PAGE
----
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TAKING A WALK

High Plains Literary Review VI.2

     I'm telling you, taking a walk in New York is no simple matter of recreating yourself the way taking a walk once was. I mean you can easily find yourself smack in the middle of unanticipated thoughts and decisions by just strolling around for a couple of hours encountering other people.
     Now when I take a walk I like to be attentive and notice what's around me and I try to maintain an open and receptive attitude toward other people although I also take care not to intrude in their lives or to invite them by word or gesture too deeply into mine. It's a delicate balance that's clear enough in my mind's eye but imperfect in execution because there's really no predicting other people's behavior or its effect on you.
     Yesterday, for example, as I walked up Fifth Avenue I saw a burly mustachioed man in a business suit carrying a large potted poinsettia in front of him like a bass drum. He was darting from one person to the next, offering the plant and screaming "Five dollars! Five dollars!" I considered buying the plant just to ease his obvious discomfort but I didn't want to be burdened with it while I walked and throwing it out didn't seem right nor did just giving him five dollars and telling him to keep the thing. When it was my turn he thrust the plant at me and screamed "Five dollars!" I smiled and shook my head, but called out "Good luck!" We just couldn't do business on that particular item, but I was wishing he had offered me something I could use so that we could have made a mutually satisfactory deal.

     I continued up Fifth Avenue in the spring sunshine but my psychic balance was tipped just a tad because I couldn't help wondering if the poinsettia was the last thing that man had to offer the world or if it was part of a larger inventory of goods and services. It occurred to me that maybe he owned a small, failing flower shop somewhere off Fifth Avenue. Perhaps driven beyond endurance by the slow pace of business, he had taken to marching each plant out in turn for one-on-one confrontations with the public. When a man with a plant comes at you like that, it forces you to think of reasons why you don't want to buy the plant which might be considered good aggressive marketing in some circles.
     But as I said my balance was tipped because I had started out on this walk planning to think some rather nice thoughts about some specific subjects I had chosen in advance and here I was trying to fathom the poinsettia man's world which was certainly filled with problems and probably crazy. So I did some deep breathing to clear my mind and soon I saw the glorious parapets of the Plaza Hotel against the sky as I crossed Fifth Avenue and entered Central Park.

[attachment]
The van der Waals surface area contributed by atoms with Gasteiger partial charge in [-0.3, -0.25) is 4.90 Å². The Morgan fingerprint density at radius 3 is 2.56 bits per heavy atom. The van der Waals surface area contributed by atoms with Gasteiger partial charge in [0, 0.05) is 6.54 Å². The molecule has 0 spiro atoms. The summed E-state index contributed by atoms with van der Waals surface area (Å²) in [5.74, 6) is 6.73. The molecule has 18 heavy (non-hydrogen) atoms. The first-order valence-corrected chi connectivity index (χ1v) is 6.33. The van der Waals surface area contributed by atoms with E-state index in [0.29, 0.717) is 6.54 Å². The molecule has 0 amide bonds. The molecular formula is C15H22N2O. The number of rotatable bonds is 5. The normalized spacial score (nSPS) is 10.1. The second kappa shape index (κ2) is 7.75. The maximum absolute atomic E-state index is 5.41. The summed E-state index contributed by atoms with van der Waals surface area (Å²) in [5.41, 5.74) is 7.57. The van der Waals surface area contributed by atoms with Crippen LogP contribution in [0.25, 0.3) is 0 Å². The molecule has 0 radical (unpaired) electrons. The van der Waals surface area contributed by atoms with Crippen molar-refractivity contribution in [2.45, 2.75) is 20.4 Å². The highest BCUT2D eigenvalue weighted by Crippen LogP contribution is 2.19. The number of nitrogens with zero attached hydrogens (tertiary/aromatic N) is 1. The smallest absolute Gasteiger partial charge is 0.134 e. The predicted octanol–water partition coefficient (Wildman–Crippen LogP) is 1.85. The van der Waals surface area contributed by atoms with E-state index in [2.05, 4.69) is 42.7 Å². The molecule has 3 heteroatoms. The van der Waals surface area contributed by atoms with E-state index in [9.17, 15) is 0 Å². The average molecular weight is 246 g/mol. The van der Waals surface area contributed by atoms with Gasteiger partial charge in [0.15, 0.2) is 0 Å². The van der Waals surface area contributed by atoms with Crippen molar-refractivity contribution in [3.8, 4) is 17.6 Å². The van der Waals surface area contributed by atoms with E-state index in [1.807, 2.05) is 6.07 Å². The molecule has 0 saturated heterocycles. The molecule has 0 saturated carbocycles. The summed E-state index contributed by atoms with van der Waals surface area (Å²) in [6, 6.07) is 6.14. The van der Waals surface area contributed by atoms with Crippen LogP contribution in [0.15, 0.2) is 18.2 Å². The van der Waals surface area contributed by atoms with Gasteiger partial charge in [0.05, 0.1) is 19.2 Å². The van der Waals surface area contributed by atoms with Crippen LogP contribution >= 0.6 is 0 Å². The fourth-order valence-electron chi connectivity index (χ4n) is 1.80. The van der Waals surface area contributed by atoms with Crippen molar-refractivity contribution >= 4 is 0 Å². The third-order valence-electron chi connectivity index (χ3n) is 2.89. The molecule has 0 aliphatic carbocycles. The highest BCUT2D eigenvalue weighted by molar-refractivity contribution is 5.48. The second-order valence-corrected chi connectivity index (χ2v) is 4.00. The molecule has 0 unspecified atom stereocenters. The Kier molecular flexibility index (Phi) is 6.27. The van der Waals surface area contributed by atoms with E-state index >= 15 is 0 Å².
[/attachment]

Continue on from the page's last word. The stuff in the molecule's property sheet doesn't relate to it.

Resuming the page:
It was close to 1:00 P.M. and I was heading over to catch the Delacorte Clock in action when I saw a nurse companion arm in arm with an old woman who was bent like a hook and perky as a sparrow. The dear old thing gestured to me with her cane and when I approached she said "Excuse me sir, but could you tell me where I can get a taxi to New Orleans? I'm sorry, I mean to Alabama?"
     I wanted to help and it was clear that she really did want to go to Alabama or someplace southern or at least someplace other than where she was. But her request wasn't practical and it didn't seem practical to explain to her why it wasn't practical so I just smiled helplessly and gestured in a southerly direction. Her face hardened and I think she knew instantly that I could be of no real help to her and was deeply disappointed. "Fuck you, sonny," she snarled, and jerked her companion's arm forward.
     I watched the Delacorte Clock in action and that helped my state of mind but I still hadn't gotten around to thinking the thoughts I had planned to when I started wondering if there wasn't maybe some kind of limo rental service nearby where I could have taken the old gal. I was thinking that if they wanted a man along on the trip I really could have taken off for Alabama with her and the companion. I mean, I'm not that busy, I could have spared a few days. I could have made myself useful.
     I thought of cruising down Fifth Avenue in the limo with them, all excited in the pit of the stomach the way you get at the beginning of a trip to a new place. I thought of finding the poinsettia man and stopping the limo while I bought the poinsettia for the batty old broad to show her I was a true gallant. And then it's off to Alabama and who knows what adventures?
     Do you see what I mean? It requires mental vigilance to live in New York these days. If you don't watch your step in this town, other people can just about use up your entire life with their own agendas.

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